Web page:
Mercedes-Benz factory, Beijing
China's factory output grew more than expected in March Reuters

The pace of China's economic growth decreased to its lowest since the global financial crisis in the January to March period, official figures show. Gross domestic product expanded 6.7% from the same period a year ago, in line with market expectations but the slowest pace of growth recorded since the first quarter of 2009.

The world's second largest economy grew 6.9% last year – its weakest expansion in a quarter century – falling short of Beijing's target of 7%. But the first quarter number falls within the range of Beijing's growth target of 6.5% to 7% for 2016.

Investors reacted negatively to the data, with the benchmark Shanghai Composite index falling 0.3% to 3,074.26 points at mid-day.

Other data for March released by the National Bureau of Statistics suggested that the Chinese economy was stabilising, with industrial output, retail sales and urban fixed-asset investment all beating analyst forecasts.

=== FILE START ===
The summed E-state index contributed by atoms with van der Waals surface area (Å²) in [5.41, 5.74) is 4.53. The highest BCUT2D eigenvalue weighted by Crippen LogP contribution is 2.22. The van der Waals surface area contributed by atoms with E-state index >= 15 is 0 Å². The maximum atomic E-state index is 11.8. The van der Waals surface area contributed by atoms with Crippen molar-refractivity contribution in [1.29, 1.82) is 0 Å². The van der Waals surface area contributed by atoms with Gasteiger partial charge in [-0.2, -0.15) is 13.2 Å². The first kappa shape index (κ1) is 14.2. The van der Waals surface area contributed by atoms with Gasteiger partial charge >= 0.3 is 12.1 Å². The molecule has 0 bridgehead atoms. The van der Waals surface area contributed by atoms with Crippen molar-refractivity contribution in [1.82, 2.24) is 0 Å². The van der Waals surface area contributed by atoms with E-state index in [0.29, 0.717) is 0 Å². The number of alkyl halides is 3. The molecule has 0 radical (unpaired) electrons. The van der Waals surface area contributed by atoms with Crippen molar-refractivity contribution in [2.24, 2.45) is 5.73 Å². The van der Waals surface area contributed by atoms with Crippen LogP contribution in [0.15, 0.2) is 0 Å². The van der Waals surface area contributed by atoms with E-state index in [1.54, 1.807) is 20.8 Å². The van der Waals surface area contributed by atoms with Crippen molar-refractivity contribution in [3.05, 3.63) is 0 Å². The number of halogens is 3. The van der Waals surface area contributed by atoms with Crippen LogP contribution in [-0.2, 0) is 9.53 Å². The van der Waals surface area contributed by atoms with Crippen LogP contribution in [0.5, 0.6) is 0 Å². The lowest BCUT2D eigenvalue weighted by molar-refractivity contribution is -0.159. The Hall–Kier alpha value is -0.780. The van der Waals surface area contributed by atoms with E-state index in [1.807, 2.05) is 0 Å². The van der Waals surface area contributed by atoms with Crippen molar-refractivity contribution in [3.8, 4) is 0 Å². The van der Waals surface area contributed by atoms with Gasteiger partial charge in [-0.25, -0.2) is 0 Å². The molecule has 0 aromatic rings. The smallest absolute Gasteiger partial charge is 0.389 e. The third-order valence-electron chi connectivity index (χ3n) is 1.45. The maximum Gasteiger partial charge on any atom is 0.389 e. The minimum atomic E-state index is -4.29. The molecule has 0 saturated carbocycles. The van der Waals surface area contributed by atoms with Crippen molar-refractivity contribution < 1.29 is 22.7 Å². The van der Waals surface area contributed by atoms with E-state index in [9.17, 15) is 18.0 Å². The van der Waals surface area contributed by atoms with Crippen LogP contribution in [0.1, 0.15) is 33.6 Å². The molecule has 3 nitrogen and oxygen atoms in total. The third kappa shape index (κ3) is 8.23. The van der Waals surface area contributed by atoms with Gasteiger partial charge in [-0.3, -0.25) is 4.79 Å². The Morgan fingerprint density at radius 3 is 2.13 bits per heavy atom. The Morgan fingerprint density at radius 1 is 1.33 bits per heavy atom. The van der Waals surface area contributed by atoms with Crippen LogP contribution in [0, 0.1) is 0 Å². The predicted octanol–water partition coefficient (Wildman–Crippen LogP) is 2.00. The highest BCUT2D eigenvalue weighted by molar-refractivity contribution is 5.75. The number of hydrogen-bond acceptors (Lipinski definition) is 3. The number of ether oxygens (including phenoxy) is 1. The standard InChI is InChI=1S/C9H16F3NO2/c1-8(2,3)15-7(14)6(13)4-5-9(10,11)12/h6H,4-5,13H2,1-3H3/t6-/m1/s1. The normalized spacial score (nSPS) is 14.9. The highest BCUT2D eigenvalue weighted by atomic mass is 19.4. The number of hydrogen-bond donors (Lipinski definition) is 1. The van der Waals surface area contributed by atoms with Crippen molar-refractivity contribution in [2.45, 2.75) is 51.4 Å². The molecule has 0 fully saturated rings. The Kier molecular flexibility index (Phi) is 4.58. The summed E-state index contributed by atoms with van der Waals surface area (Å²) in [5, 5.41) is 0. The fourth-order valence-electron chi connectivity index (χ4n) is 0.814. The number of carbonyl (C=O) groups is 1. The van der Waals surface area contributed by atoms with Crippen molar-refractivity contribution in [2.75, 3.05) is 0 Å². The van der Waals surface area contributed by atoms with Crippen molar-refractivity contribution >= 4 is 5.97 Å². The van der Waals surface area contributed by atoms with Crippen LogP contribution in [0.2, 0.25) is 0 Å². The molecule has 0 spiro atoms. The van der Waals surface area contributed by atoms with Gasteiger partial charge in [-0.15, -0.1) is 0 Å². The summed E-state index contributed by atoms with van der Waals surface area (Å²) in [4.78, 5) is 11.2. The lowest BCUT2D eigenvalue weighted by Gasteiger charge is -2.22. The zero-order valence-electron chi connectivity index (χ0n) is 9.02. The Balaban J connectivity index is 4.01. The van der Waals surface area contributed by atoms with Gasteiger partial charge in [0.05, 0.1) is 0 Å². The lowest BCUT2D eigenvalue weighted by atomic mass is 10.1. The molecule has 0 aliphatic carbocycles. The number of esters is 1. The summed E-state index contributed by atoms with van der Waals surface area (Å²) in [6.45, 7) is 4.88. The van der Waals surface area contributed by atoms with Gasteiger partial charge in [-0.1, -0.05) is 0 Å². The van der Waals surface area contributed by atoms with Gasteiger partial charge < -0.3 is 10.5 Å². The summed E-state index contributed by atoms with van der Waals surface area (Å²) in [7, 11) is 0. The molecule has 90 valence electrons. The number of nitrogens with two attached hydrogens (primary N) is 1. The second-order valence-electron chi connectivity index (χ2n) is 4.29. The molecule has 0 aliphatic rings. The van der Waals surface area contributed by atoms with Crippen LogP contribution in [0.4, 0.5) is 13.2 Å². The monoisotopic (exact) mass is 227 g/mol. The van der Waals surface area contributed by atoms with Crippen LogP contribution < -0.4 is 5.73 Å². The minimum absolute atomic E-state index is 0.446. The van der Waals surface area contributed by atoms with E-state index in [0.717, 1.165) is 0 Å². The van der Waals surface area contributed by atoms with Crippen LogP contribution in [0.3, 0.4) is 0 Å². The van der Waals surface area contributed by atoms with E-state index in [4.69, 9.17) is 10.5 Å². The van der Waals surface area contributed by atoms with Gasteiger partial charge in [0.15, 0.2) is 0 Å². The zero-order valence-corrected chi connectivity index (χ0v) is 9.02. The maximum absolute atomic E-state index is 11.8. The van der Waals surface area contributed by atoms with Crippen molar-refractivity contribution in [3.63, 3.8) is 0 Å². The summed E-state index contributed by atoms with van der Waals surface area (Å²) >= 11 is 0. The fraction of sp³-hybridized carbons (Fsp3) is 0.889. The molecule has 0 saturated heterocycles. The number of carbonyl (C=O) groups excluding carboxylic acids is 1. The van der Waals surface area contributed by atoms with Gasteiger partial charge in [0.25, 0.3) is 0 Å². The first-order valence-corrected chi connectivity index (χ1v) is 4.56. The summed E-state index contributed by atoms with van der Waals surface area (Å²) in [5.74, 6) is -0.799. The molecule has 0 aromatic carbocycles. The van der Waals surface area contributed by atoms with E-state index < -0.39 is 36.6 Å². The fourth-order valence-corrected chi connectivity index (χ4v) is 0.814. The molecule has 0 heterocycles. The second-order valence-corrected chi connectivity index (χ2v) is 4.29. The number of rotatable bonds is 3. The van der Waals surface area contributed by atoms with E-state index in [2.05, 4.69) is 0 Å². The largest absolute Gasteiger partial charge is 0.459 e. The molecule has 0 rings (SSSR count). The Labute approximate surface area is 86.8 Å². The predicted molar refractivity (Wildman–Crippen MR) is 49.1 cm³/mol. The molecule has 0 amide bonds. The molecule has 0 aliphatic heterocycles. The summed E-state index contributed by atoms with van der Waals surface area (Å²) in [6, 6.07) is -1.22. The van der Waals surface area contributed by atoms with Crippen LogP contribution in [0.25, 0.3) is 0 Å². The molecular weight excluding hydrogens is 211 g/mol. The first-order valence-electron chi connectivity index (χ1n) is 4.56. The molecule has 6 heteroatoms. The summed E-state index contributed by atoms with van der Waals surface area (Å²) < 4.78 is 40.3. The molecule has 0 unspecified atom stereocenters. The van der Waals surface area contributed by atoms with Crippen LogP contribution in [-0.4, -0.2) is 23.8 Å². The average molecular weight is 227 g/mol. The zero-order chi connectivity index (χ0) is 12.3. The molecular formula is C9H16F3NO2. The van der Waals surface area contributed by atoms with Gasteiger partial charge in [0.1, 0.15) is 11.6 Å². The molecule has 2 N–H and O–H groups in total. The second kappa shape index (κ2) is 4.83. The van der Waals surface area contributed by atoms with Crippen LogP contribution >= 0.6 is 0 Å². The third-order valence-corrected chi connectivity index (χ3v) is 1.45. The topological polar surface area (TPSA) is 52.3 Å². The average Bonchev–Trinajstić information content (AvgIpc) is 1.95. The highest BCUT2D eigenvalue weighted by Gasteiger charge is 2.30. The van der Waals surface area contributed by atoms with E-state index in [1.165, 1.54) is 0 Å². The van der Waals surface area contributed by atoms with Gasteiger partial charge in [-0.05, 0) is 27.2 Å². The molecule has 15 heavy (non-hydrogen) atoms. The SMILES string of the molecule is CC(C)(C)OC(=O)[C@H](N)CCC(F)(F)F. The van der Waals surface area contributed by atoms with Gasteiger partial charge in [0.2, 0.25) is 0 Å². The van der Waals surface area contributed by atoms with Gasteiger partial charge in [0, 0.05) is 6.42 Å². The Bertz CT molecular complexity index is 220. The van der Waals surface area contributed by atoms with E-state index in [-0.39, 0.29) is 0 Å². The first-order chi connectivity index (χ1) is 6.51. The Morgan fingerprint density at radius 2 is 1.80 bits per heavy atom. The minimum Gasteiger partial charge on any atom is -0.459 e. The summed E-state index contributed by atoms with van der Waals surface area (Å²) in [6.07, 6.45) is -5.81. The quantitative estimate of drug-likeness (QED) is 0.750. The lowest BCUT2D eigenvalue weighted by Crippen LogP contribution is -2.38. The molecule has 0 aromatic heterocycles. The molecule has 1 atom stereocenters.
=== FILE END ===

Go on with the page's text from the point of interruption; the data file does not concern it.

Industrial production rose 6.8% from a year earlier following a 5.4% increase in January-February, while retail sales jumped 10.5%. Fixed-asset investment expanded 10.7% in the three months to March period compared to the same period a year ago, beating expectations for a 10.5% rise.

'Robust growth'

The GDP data comes two days after China's customs agency said exports increased 11.5% from a year earlier in March, the first positive growth in overseas shipments in nine months. Imports were down a less-than-expected 7.6% following a 13.8% drop in the previous month, while the trade surplus came in at $29.9bn (£21bn; €26.3bn).

Yuan Banknotes
China's central bank says it will target stability in the yuan exchange rate Reuters

Meanwhile, a Chinese deputy central bank governor said the economy had performed robustly in the first quarter but admitted that it faced several headwinds.

"I'm pretty confident that we are going to have between 6.5% to 7% growth this year," Yi Gang was quoted as saying by Reuters on the sidelines of an International Monetary Fund meeting in Washington on 14 April. He reiterated that the central bank would target stability in the yuan and not allow the currency to "overshoot" its exchange rate by too much.